The crisis began earlier in October when Trump ordered the bulk of the approximately 1,000 U.S. troops in Syria to withdraw after Erdogan told Trump in a phone call that Turkish forces were set to invade northeastern Syria. Turkey's goal was to push back the Kurdish fighters. Turkey views the Kurds as terrorists and an ever-present threat along its southern border with Syria.
Trump announced sanctions against Turkey last week following its military assault on the Kurds. But on Wednesday, he confirmed that they would not be imposed after Ankara agreed to a permanent cease-fire with the Kurds.
But even Trump seemed to question the durability of the peace.
"You would also define the word 'permanent' in that part of the world as somewhat questionable. We all understand that. But I do believe it will be permanent," Trump said.
As Trump declared victory, some complained that Trump let Turkey off the hook without consequence.
"It's unthinkable that Turkey would not suffer consequences for malevolent behavior which was contrary to the interests of the United States and our friends," Sen. Mitt Romney, R-Utah, said in a tweet.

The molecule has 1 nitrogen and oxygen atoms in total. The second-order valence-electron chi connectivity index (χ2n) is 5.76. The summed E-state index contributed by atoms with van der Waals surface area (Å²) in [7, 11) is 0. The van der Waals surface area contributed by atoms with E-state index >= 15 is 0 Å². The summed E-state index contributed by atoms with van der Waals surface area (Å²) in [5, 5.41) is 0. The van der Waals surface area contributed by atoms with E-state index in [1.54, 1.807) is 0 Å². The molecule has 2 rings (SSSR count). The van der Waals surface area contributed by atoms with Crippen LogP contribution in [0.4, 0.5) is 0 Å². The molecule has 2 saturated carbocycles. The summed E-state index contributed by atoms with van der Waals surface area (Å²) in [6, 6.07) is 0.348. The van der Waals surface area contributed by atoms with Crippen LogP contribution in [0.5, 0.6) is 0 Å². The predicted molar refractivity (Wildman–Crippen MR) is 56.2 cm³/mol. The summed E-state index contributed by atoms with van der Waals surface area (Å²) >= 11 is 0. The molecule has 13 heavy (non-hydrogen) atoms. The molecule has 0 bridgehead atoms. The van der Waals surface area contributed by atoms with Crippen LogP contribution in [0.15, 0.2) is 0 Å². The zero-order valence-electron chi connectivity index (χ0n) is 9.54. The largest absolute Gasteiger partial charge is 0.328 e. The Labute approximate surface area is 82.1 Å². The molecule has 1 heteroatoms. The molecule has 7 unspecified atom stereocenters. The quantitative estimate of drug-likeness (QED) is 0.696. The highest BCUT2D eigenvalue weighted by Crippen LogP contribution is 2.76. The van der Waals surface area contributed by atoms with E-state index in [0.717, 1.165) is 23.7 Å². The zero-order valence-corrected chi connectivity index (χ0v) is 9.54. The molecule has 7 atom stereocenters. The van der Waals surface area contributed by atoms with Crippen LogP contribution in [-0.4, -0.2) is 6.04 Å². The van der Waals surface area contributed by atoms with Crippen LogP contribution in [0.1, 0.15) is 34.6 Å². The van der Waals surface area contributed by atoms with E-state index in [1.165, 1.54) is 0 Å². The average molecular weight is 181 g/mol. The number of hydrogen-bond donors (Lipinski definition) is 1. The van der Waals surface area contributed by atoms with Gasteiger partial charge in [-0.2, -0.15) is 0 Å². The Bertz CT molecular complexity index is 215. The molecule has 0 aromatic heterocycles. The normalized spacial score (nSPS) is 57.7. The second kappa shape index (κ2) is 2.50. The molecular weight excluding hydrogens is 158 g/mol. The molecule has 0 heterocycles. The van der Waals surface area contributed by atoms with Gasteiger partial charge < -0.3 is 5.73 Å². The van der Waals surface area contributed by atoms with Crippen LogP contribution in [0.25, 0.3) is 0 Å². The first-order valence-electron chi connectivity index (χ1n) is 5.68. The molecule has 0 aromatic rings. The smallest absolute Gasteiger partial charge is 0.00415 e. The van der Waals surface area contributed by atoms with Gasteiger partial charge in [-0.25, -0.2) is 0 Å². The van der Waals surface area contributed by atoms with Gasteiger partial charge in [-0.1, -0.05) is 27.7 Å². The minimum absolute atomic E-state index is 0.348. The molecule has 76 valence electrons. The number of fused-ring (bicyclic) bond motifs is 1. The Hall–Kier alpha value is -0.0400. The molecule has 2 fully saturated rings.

But Trump sloughed off criticism from those who say he abdicated American responsibility in one of the world's most complicated neighborhoods.
"The same people that I watched and read — giving me and the United States advice — were the people that I have been watching and reading for many years," Trump said. "They are the ones that got us into the Middle East mess but never had the vision or the courage to get us out. They just talk."
And for Trump, getting out — however messy it may look — is all that matters.
Associated Press writers Shelley Adler and Deb Riechmann contributed to this report.